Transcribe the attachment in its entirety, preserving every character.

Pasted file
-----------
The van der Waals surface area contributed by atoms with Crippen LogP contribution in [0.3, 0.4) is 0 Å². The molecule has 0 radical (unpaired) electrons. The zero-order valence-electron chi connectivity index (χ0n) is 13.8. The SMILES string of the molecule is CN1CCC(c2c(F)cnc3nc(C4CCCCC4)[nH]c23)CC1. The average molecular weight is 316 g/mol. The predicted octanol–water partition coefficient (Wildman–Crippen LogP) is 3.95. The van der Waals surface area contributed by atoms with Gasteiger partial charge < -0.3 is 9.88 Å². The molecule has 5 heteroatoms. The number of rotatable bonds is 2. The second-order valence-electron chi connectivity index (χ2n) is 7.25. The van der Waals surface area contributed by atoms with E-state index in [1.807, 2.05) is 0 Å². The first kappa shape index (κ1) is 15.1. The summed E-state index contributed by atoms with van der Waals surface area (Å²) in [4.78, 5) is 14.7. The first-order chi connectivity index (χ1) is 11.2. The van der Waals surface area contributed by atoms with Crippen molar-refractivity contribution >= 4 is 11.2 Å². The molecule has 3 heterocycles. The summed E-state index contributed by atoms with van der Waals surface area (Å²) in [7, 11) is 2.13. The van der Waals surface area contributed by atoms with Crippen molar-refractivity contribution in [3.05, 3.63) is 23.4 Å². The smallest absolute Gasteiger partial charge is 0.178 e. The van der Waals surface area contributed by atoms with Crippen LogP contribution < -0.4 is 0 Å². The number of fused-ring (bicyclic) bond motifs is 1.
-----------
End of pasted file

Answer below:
The van der Waals surface area contributed by atoms with Crippen LogP contribution in [0.3, 0.4) is 0 Å². The molecule has 0 radical (unpaired) electrons. The zero-order valence-electron chi connectivity index (χ0n) is 13.8. The SMILES string of the molecule is CN1CCC(c2c(F)cnc3nc(C4CCCCC4)[nH]c23)CC1. The average molecular weight is 316 g/mol. The predicted octanol–water partition coefficient (Wildman–Crippen LogP) is 3.95. The van der Waals surface area contributed by atoms with Gasteiger partial charge < -0.3 is 9.88 Å². The molecule has 5 heteroatoms. The number of rotatable bonds is 2. The second-order valence-electron chi connectivity index (χ2n) is 7.25. The van der Waals surface area contributed by atoms with E-state index in [1.807, 2.05) is 0 Å². The first kappa shape index (κ1) is 15.1. The summed E-state index contributed by atoms with van der Waals surface area (Å²) in [4.78, 5) is 14.7. The first-order chi connectivity index (χ1) is 11.2. The van der Waals surface area contributed by atoms with Crippen molar-refractivity contribution >= 4 is 11.2 Å². The molecule has 3 heterocycles. The summed E-state index contributed by atoms with van der Waals surface area (Å²) in [7, 11) is 2.13. The van der Waals surface area contributed by atoms with Crippen molar-refractivity contribution in [3.05, 3.63) is 23.4 Å². The smallest absolute Gasteiger partial charge is 0.178 e. The van der Waals surface area contributed by atoms with Crippen LogP contribution < -0.4 is 0 Å². The number of fused-ring (bicyclic) bond motifs is 1.